As a trend cloud vendors tend to use the word serverless quite loosely. While serverless comes in a lot of shapes and sizes and as long as the characteristics fit within the four categories from my last blog, it is a serverless service. To make sure that we’re all on the same page, I’ll use the following definition for serverless:
“Serverless is a development model where developers focus on a single unit of work and can deploy to a platform that automatically scales, without developer intervention.”
In this blog post, we’ll look at how that model works on AWS Fargate, which allows you to run containers without having to manage servers or clusters.
There are many predictions from market analyst firms on the size of the global serverless architecture market and how fast it will grow. The numbers range from $18B to $21.99B in the next few years with the compound annual growth rate (CAGR) in the double digits. But is serverless only a fancy name for products like AWS Lambda and Azure Functions?
The CTO of a company I have worked for used to say that services should be loosely coupled but tightly integrated. I didn’t realize until a lot later how true that statement is as you’re building out microservices. How those microservices communicate with each other has also changed quite a bit. More often than not, they send messages using asynchronous protocols. As an industry, we decided that this new way of building apps should be called “Event-Driven Architecture (EDA).”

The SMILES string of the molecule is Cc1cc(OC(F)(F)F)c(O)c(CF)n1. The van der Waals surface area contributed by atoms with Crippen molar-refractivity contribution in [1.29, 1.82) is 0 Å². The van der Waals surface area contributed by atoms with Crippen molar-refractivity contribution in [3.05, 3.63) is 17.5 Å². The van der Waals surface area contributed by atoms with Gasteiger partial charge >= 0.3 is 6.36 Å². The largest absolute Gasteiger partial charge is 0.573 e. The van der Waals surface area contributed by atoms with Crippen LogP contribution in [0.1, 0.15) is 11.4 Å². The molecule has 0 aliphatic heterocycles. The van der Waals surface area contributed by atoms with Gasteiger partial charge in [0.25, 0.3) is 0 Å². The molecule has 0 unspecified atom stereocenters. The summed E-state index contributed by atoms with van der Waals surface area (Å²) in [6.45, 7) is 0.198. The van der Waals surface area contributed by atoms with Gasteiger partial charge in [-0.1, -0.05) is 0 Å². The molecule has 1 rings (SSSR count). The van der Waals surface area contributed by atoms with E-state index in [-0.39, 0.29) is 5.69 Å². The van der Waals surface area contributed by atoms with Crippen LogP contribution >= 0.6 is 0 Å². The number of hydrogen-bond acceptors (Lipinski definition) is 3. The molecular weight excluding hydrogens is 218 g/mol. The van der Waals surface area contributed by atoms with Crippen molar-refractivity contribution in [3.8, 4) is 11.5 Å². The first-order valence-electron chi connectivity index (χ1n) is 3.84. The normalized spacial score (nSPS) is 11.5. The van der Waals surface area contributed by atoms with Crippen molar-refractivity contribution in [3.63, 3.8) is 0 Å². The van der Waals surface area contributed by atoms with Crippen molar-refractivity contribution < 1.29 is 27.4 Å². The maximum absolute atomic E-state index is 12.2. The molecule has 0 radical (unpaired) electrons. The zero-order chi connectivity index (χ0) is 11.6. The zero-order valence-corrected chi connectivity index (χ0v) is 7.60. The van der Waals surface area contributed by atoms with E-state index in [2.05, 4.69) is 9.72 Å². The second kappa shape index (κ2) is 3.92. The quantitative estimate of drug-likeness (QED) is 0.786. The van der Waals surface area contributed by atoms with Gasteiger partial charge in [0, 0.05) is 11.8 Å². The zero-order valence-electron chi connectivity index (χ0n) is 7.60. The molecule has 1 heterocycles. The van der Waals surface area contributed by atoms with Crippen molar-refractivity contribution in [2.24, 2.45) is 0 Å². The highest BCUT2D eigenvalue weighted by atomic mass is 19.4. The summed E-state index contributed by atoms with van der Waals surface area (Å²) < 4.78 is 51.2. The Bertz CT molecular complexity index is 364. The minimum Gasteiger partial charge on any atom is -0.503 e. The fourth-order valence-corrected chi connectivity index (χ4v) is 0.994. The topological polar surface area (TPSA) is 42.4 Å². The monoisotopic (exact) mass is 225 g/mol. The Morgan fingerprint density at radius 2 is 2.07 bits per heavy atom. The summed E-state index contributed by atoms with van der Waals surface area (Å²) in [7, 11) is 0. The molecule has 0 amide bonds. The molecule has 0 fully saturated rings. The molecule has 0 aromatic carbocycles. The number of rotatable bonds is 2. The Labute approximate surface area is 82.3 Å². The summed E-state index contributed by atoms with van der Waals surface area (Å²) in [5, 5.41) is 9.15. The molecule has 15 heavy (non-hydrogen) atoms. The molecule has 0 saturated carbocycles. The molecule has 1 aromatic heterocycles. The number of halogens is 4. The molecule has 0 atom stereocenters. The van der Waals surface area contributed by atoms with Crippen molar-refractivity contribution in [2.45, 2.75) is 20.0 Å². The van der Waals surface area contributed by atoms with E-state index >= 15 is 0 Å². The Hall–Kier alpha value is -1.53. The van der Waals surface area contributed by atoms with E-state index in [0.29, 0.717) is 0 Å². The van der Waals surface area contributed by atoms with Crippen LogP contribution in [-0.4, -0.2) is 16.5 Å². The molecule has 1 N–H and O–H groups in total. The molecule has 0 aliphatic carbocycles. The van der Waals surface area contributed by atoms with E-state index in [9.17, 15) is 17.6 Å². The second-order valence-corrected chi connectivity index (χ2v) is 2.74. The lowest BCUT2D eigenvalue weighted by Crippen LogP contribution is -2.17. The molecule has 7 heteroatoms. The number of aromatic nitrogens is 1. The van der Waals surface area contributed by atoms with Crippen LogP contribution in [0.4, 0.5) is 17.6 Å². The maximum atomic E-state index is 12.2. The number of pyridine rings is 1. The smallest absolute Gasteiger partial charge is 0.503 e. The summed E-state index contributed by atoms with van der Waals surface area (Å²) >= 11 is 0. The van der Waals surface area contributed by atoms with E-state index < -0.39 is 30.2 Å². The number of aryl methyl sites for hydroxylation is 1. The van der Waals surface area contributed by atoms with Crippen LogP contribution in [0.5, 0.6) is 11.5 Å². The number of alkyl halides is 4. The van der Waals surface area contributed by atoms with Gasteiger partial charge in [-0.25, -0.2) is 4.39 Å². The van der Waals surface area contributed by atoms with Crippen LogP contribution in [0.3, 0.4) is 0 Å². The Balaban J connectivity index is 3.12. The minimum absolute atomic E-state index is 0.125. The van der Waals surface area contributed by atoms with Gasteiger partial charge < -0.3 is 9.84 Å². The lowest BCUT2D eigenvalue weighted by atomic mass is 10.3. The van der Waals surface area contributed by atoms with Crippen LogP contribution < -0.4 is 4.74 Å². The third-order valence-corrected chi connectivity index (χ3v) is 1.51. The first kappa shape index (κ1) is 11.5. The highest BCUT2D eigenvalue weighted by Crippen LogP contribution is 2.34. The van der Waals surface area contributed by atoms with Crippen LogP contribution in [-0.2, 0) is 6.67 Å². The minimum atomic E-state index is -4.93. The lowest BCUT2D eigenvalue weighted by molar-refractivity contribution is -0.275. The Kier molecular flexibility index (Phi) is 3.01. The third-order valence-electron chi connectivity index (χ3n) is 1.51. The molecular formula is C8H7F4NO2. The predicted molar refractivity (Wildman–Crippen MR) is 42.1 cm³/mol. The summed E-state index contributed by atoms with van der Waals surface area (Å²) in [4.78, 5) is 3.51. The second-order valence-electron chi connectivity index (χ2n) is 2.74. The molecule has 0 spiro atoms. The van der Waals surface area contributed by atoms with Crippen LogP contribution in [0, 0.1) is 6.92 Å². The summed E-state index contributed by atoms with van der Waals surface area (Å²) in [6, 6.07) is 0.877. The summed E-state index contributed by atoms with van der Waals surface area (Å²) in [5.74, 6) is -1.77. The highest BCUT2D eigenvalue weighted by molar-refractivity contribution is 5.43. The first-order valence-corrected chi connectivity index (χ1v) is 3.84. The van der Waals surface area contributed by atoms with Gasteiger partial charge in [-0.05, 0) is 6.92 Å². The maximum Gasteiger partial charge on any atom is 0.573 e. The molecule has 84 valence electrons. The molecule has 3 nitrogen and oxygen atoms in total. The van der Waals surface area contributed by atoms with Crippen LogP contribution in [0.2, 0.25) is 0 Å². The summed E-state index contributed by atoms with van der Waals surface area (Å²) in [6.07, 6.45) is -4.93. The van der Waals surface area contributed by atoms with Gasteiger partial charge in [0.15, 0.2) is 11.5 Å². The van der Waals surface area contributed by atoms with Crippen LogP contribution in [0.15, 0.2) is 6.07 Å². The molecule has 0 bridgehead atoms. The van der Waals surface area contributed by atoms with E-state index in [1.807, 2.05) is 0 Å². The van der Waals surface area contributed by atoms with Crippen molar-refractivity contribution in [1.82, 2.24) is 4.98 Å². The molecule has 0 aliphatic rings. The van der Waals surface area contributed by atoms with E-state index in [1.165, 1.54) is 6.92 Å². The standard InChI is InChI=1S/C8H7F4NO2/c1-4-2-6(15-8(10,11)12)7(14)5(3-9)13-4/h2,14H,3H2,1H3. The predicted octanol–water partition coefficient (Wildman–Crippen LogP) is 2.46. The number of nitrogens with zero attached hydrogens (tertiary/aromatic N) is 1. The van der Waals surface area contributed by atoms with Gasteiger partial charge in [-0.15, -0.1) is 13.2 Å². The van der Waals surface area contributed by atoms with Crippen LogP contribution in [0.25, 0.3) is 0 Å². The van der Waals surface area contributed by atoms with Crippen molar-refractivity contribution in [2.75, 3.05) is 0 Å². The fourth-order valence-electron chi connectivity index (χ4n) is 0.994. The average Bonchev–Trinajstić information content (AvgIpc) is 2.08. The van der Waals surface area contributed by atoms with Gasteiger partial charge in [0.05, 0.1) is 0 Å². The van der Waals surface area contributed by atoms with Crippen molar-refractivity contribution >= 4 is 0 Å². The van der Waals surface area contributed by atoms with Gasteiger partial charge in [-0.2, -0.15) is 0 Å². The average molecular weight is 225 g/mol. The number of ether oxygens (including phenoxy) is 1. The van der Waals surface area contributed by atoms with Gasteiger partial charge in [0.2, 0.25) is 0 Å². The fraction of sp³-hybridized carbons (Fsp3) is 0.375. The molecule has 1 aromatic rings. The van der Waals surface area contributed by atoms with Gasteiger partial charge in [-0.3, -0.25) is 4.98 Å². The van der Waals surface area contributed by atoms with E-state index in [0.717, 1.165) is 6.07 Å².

Imagine this, it’s 5pm on a Friday afternoon and while you really want to go enjoy the weekend, you also need to deploy a new version of your app to production. Using AWS CloudFormation (CF), you add a new instance to your fleet of EC2 instances to run your app.
I’ve been playing with OpenFaas ever since I learned about Minikube a few years ago, so when one of my colleagues mentioned Google’s Distroless project I obviously needed to see if my Go projects could work using those images too.